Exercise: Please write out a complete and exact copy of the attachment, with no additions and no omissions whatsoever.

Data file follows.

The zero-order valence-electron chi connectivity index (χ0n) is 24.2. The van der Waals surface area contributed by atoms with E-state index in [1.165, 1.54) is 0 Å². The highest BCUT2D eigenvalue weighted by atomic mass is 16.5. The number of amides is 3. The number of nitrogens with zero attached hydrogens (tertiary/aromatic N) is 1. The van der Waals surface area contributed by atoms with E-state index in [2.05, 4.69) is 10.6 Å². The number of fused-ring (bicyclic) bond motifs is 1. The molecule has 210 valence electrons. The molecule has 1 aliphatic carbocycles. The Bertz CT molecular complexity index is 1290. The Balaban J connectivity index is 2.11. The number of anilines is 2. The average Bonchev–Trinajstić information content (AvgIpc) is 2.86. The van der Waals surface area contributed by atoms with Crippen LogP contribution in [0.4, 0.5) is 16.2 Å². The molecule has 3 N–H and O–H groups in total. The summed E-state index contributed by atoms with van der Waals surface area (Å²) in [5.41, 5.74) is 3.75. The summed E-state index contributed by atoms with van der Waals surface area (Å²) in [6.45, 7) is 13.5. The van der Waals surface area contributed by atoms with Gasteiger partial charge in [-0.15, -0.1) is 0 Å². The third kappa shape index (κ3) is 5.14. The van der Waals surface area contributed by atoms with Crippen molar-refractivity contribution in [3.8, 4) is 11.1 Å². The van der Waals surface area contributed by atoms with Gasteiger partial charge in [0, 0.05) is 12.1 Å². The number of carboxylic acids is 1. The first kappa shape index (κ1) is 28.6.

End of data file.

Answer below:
The zero-order valence-electron chi connectivity index (χ0n) is 24.2. The van der Waals surface area contributed by atoms with E-state index in [1.165, 1.54) is 0 Å². The highest BCUT2D eigenvalue weighted by atomic mass is 16.5. The number of amides is 3. The number of nitrogens with zero attached hydrogens (tertiary/aromatic N) is 1. The van der Waals surface area contributed by atoms with E-state index in [2.05, 4.69) is 10.6 Å². The number of fused-ring (bicyclic) bond motifs is 1. The molecule has 210 valence electrons. The molecule has 1 aliphatic carbocycles. The Bertz CT molecular complexity index is 1290. The Balaban J connectivity index is 2.11. The number of anilines is 2. The average Bonchev–Trinajstić information content (AvgIpc) is 2.86. The van der Waals surface area contributed by atoms with Crippen LogP contribution in [0.4, 0.5) is 16.2 Å². The molecule has 3 N–H and O–H groups in total. The summed E-state index contributed by atoms with van der Waals surface area (Å²) in [5.41, 5.74) is 3.75. The summed E-state index contributed by atoms with van der Waals surface area (Å²) in [6.45, 7) is 13.5. The van der Waals surface area contributed by atoms with Gasteiger partial charge in [-0.15, -0.1) is 0 Å². The third kappa shape index (κ3) is 5.14. The van der Waals surface area contributed by atoms with Crippen molar-refractivity contribution in [3.8, 4) is 11.1 Å². The van der Waals surface area contributed by atoms with Gasteiger partial charge in [0, 0.05) is 12.1 Å². The number of carboxylic acids is 1. The first kappa shape index (κ1) is 28.6.